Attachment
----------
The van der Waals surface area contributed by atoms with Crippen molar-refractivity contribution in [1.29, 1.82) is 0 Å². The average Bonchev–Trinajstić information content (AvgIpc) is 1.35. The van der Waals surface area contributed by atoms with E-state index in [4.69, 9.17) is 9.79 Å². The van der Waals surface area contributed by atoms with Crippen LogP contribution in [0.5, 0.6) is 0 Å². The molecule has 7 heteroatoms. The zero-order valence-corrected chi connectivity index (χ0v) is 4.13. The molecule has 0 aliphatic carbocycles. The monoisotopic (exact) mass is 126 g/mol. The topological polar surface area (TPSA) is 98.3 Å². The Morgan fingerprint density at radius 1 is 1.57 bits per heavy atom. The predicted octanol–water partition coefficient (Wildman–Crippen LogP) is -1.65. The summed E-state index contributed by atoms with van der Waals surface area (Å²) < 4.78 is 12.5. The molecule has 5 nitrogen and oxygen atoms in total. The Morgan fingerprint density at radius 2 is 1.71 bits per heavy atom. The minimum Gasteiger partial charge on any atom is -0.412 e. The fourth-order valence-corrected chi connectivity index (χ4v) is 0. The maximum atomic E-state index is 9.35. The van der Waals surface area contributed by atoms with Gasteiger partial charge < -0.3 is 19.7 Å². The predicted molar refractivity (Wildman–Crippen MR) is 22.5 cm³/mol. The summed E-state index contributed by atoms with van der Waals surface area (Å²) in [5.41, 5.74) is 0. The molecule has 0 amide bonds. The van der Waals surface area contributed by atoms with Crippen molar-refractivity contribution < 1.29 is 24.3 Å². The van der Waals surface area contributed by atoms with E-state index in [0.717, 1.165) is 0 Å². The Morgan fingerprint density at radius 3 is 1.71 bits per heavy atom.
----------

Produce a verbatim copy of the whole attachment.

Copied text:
The van der Waals surface area contributed by atoms with Crippen molar-refractivity contribution in [1.29, 1.82) is 0 Å². The average Bonchev–Trinajstić information content (AvgIpc) is 1.35. The van der Waals surface area contributed by atoms with E-state index in [4.69, 9.17) is 9.79 Å². The van der Waals surface area contributed by atoms with Crippen LogP contribution in [0.5, 0.6) is 0 Å². The molecule has 7 heteroatoms. The zero-order valence-corrected chi connectivity index (χ0v) is 4.13. The molecule has 0 aliphatic carbocycles. The monoisotopic (exact) mass is 126 g/mol. The topological polar surface area (TPSA) is 98.3 Å². The Morgan fingerprint density at radius 1 is 1.57 bits per heavy atom. The predicted octanol–water partition coefficient (Wildman–Crippen LogP) is -1.65. The summed E-state index contributed by atoms with van der Waals surface area (Å²) < 4.78 is 12.5. The molecule has 5 nitrogen and oxygen atoms in total. The Morgan fingerprint density at radius 2 is 1.71 bits per heavy atom. The minimum Gasteiger partial charge on any atom is -0.412 e. The fourth-order valence-corrected chi connectivity index (χ4v) is 0. The maximum atomic E-state index is 9.35. The van der Waals surface area contributed by atoms with Gasteiger partial charge < -0.3 is 19.7 Å². The predicted molar refractivity (Wildman–Crippen MR) is 22.5 cm³/mol. The summed E-state index contributed by atoms with van der Waals surface area (Å²) in [5.41, 5.74) is 0. The molecule has 0 amide bonds. The van der Waals surface area contributed by atoms with Crippen molar-refractivity contribution < 1.29 is 24.3 Å². The van der Waals surface area contributed by atoms with E-state index in [0.717, 1.165) is 0 Å². The Morgan fingerprint density at radius 3 is 1.71 bits per heavy atom.